No clear view of monument status, survey shows

The committee studying whether to pursue park status for Colorado National Monument will meet four times with the public in April in open houses designed to share information and collect comments.

The committee at some point is expected to make a recommendation to federal lawmakers about whether to seek a change in status for the 20,000-acre National Park Service venue overlooking the Grand Valley.

Much remains unclear in the minds of many of the 603 people who responded to an online survey that began Jan. 30, committee members said.

“There’s a lot of rumor and innuendo out there,” said Ken Henry, committee co-chairman and the mayor of Fruita.

Some responses suggested some people might not realize the monument already is owned and managed by the federal government, committee members noted, pointing to a response that said, “Gov’t control in any form would be disturbing.”

If the monument is made a national park, it would be managed by the National Park Service, and the rules governing its management wouldn’t change.

There also is sharp disagreement among respondents about the best status for the monument, split roughly down the middle, with a small number of respondents seeking a change of name instead of a change in status.

Mesa County Commissioner Steve Acquafresca, a committee member, said he expected overwhelming support for a national park.

“If you view this as a kind of marching order” to the committee, “we’d have to march in two or three different directions,” Acquafresca said.

The largest group of respondents, 46 percent, cited the potential for increased tourist visitation and accompanying economic activity as the most exciting possibility of a national park.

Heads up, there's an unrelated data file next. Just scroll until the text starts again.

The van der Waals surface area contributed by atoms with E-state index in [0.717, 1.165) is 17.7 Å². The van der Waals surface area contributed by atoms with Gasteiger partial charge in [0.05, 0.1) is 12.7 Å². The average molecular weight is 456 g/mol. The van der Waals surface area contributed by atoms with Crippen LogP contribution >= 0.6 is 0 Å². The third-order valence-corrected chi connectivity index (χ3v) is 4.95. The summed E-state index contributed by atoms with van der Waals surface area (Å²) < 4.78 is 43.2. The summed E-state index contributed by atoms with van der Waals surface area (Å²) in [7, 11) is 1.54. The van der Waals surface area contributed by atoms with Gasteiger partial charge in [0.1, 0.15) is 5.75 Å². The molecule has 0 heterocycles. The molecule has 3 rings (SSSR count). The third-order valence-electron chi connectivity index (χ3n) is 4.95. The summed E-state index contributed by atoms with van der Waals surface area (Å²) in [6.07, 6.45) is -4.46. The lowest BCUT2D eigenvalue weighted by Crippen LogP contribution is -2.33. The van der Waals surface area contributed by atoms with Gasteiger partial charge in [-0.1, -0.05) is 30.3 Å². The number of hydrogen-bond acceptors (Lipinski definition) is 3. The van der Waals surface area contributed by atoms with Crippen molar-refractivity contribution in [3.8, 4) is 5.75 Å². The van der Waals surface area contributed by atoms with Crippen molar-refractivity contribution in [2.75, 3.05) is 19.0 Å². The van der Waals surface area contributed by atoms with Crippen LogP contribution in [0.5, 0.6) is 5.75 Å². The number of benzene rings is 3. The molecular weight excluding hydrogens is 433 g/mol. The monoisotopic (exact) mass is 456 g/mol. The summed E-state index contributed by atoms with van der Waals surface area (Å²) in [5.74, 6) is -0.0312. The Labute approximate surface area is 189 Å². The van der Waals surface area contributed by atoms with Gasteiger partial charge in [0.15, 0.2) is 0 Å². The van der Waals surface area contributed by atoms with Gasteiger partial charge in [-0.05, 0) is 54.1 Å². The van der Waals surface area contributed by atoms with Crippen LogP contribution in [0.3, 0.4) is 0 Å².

The greatest concern cited by respondents, 38 percent, was the possibility of restrictions on traffic that could accompany park status.

Committee members emphasized they haven’t reached any conclusions about a final recommendation, but they acknowledge they might issue majority and minority reports.

The committee members were appointed by U.S. Rep. Scott Tipton, R-Colo., and U.S. Sens. Michael Bennet and Mark Udall, both Colorado Democrats, after Udall raised the issue during the 2008 election campaign.

Some committee findings will be displayed on panels during the open houses, and committee members will be present. Participants will be able to write comments to be considered by the committee.

Open houses are tentatively scheduled for April 10 on the Redlands, April 12 in Fruita, April 17 in Grand Junction and April 19 on Glade Park. All are expected to run from 4 to 7 p.m., and locations remain to be announced.


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